Spring is here at long last. After weeks of hiding behind chilly-to-freezing winds, and the sounds of drunken singers from Ohio at the hotel next door to my office, I have my strongest confirmation yet: it's that time of year in D.C. - tourist season.
This surely isn't a secret to anyone who regularly (or irregularly) visits big cities, tourist destinations, or big-city tourist destinations, but we don't like you. We feel like we're in an ant farm that exists for your benefit. You're gawking and crowding the sidewalks of our home, which, yes, we love, and that's why we made it part of our life. Hence, it is our life you're turning into a spectacle, asking us to take pictures of you, and stumbling around with no idea where you are – and may I add, asking us the same banal and annoying questions over and over again.
We can relate: we've been there. We were new here once and had to ask people how to get to the Supreme Court. I suspect that with only a little bit of effort, you can relate to us, too. Once we've been here a single summer, we've had somebody ask us that ten times each week.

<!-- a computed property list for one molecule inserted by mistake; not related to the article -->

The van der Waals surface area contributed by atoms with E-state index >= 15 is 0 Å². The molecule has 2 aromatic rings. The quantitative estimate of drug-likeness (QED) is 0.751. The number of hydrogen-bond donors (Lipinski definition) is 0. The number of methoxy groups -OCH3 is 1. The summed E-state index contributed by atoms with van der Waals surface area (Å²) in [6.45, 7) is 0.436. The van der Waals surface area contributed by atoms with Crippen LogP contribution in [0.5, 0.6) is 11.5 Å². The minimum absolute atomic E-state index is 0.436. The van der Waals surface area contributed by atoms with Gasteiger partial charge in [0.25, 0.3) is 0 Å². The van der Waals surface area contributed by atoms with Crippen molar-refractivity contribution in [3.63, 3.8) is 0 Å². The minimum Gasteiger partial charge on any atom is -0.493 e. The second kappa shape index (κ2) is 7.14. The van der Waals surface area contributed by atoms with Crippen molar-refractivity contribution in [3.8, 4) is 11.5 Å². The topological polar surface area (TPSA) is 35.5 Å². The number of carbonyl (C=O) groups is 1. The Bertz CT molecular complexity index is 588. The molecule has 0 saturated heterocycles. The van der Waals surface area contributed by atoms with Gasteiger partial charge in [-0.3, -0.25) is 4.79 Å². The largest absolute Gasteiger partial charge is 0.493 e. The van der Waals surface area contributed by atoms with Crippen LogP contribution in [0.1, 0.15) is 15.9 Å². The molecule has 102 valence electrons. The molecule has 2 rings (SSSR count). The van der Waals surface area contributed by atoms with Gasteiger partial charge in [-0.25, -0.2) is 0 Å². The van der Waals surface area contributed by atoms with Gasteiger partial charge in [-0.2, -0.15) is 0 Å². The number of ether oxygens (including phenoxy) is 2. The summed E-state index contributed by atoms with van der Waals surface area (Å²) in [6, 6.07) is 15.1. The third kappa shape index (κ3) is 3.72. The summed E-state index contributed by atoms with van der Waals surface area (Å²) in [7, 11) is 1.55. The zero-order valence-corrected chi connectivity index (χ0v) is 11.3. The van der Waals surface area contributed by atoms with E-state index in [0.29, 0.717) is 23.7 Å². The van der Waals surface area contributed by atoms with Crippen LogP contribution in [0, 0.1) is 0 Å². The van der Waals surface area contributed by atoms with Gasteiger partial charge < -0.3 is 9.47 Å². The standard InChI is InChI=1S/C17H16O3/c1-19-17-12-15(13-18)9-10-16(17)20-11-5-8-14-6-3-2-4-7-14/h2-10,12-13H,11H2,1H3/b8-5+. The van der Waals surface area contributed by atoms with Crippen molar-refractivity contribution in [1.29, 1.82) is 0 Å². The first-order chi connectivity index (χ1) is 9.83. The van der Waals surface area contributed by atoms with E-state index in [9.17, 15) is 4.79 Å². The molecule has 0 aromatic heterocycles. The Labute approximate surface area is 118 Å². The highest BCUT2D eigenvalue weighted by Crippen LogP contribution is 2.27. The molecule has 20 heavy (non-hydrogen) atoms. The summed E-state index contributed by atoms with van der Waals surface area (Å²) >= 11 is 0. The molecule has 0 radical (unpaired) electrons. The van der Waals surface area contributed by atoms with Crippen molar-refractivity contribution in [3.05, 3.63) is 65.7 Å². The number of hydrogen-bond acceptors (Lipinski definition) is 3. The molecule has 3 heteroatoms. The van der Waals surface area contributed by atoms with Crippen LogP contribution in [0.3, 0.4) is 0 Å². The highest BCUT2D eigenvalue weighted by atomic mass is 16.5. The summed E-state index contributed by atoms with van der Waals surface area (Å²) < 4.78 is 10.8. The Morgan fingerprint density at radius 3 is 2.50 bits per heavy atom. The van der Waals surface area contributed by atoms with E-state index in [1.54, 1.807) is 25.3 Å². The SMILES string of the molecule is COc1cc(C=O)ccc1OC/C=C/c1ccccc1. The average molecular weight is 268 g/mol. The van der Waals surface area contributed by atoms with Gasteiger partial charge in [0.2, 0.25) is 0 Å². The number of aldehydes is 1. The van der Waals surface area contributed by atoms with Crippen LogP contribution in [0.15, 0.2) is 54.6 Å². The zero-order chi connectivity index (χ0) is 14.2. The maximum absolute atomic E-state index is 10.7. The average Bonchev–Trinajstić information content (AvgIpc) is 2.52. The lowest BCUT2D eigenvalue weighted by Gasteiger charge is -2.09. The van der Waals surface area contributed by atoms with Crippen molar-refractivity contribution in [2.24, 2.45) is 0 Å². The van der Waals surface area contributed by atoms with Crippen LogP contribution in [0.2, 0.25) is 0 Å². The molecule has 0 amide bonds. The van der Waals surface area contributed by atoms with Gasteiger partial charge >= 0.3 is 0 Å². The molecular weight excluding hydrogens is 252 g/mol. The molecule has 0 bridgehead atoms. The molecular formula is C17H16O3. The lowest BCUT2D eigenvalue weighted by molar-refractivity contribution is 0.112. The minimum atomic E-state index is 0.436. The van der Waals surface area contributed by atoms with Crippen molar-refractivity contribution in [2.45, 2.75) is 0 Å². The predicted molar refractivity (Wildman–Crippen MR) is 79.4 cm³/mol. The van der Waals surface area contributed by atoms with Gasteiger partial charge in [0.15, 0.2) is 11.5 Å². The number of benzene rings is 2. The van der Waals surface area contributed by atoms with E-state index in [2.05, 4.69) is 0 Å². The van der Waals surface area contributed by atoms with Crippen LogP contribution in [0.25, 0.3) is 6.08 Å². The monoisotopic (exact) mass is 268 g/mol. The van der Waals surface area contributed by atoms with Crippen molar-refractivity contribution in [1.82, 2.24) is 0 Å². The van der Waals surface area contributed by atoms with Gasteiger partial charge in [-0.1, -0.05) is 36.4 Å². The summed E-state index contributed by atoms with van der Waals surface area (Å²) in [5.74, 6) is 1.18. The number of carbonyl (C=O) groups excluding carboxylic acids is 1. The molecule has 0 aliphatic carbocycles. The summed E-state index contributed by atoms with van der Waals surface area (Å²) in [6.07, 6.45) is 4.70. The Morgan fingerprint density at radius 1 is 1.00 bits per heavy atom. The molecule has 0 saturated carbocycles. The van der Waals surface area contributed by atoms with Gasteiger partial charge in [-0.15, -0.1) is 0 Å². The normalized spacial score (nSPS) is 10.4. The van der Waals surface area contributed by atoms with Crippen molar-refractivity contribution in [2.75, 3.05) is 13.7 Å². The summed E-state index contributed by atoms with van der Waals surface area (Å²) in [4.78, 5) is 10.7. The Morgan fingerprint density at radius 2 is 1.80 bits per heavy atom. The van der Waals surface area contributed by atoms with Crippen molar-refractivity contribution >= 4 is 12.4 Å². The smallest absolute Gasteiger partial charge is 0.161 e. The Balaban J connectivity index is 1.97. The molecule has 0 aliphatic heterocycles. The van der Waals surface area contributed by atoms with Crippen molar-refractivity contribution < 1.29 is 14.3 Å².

All of that said, here are some tips for those wary of Washington. These little tidbits might help you to blend in, not be such an obvious tourist (and therefore target) or, if not, at least make you more agreeable to the people who live and/or work here.
- I can't stress enough: When you're on the escalators of the D.C. Metro, stand to the right and walk to the left. This includes your children. This is a busy city with people often having to run up and down the stairs of very long, very steep escalators that are almost always packed. It might be a question of national security that they get the train that's just pulling in, or they might just be pissed-off with a bottle they're willing to throw at your head. I was the recipient of such a bottle once when I'd lived here for a week. With you, I can't promise I won't be the thrower, but if you or your six-year-old are standing on the left, I promise that you or your kid deserve the throwing.